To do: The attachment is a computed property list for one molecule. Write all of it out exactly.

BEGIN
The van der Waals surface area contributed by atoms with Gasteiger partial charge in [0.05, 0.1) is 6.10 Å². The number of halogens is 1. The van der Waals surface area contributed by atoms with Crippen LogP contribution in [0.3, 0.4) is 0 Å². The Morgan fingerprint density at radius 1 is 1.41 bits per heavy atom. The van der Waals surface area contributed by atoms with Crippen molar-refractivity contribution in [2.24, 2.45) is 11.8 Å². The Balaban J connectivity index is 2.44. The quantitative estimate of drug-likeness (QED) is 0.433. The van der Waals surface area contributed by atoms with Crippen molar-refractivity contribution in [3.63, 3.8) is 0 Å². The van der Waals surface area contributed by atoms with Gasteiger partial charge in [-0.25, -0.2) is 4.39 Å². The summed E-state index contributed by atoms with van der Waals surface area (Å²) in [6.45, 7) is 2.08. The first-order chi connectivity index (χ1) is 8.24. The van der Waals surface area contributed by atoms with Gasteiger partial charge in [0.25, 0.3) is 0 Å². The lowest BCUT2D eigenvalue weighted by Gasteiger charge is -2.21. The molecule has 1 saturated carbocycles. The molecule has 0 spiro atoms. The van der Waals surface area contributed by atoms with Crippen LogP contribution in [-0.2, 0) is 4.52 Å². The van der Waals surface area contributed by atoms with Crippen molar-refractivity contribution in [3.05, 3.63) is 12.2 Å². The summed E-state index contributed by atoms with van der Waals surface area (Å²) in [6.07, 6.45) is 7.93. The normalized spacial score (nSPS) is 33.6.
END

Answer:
The van der Waals surface area contributed by atoms with Gasteiger partial charge in [0.05, 0.1) is 6.10 Å². The number of halogens is 1. The van der Waals surface area contributed by atoms with Crippen LogP contribution in [0.3, 0.4) is 0 Å². The Morgan fingerprint density at radius 1 is 1.41 bits per heavy atom. The van der Waals surface area contributed by atoms with Crippen molar-refractivity contribution in [2.24, 2.45) is 11.8 Å². The Balaban J connectivity index is 2.44. The quantitative estimate of drug-likeness (QED) is 0.433. The van der Waals surface area contributed by atoms with Crippen molar-refractivity contribution in [3.63, 3.8) is 0 Å². The van der Waals surface area contributed by atoms with Gasteiger partial charge in [-0.25, -0.2) is 4.39 Å². The summed E-state index contributed by atoms with van der Waals surface area (Å²) in [6.45, 7) is 2.08. The first-order chi connectivity index (χ1) is 8.24. The van der Waals surface area contributed by atoms with Gasteiger partial charge in [0.25, 0.3) is 0 Å². The lowest BCUT2D eigenvalue weighted by Gasteiger charge is -2.21. The molecule has 1 saturated carbocycles. The molecule has 0 spiro atoms. The van der Waals surface area contributed by atoms with Crippen LogP contribution in [-0.2, 0) is 4.52 Å². The van der Waals surface area contributed by atoms with Crippen molar-refractivity contribution in [3.05, 3.63) is 12.2 Å². The summed E-state index contributed by atoms with van der Waals surface area (Å²) in [6.07, 6.45) is 7.93. The normalized spacial score (nSPS) is 33.6.